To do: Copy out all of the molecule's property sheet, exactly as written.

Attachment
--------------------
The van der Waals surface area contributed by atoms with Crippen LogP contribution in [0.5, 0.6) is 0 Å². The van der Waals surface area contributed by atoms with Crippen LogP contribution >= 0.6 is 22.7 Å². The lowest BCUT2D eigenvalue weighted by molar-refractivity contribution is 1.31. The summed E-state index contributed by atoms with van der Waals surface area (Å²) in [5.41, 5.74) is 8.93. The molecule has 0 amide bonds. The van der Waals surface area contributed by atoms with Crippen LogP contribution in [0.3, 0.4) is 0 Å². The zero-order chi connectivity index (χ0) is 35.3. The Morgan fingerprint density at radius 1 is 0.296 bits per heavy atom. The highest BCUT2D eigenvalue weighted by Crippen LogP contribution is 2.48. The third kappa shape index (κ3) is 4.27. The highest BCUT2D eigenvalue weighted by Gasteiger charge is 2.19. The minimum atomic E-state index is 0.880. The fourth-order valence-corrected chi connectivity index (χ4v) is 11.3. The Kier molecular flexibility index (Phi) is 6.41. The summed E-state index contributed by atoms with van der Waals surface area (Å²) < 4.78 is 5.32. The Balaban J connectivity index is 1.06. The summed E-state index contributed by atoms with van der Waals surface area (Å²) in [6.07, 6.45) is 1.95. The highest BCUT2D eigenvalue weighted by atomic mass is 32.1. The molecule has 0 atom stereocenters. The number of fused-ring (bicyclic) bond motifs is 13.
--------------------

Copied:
The van der Waals surface area contributed by atoms with Crippen LogP contribution in [0.5, 0.6) is 0 Å². The van der Waals surface area contributed by atoms with Crippen LogP contribution >= 0.6 is 22.7 Å². The lowest BCUT2D eigenvalue weighted by molar-refractivity contribution is 1.31. The summed E-state index contributed by atoms with van der Waals surface area (Å²) in [5.41, 5.74) is 8.93. The molecule has 0 amide bonds. The van der Waals surface area contributed by atoms with Crippen LogP contribution in [0.3, 0.4) is 0 Å². The zero-order chi connectivity index (χ0) is 35.3. The Morgan fingerprint density at radius 1 is 0.296 bits per heavy atom. The highest BCUT2D eigenvalue weighted by Crippen LogP contribution is 2.48. The third kappa shape index (κ3) is 4.27. The highest BCUT2D eigenvalue weighted by Gasteiger charge is 2.19. The minimum atomic E-state index is 0.880. The fourth-order valence-corrected chi connectivity index (χ4v) is 11.3. The Kier molecular flexibility index (Phi) is 6.41. The summed E-state index contributed by atoms with van der Waals surface area (Å²) < 4.78 is 5.32. The Balaban J connectivity index is 1.06. The summed E-state index contributed by atoms with van der Waals surface area (Å²) in [6.07, 6.45) is 1.95. The highest BCUT2D eigenvalue weighted by atomic mass is 32.1. The molecule has 0 atom stereocenters. The number of fused-ring (bicyclic) bond motifs is 13.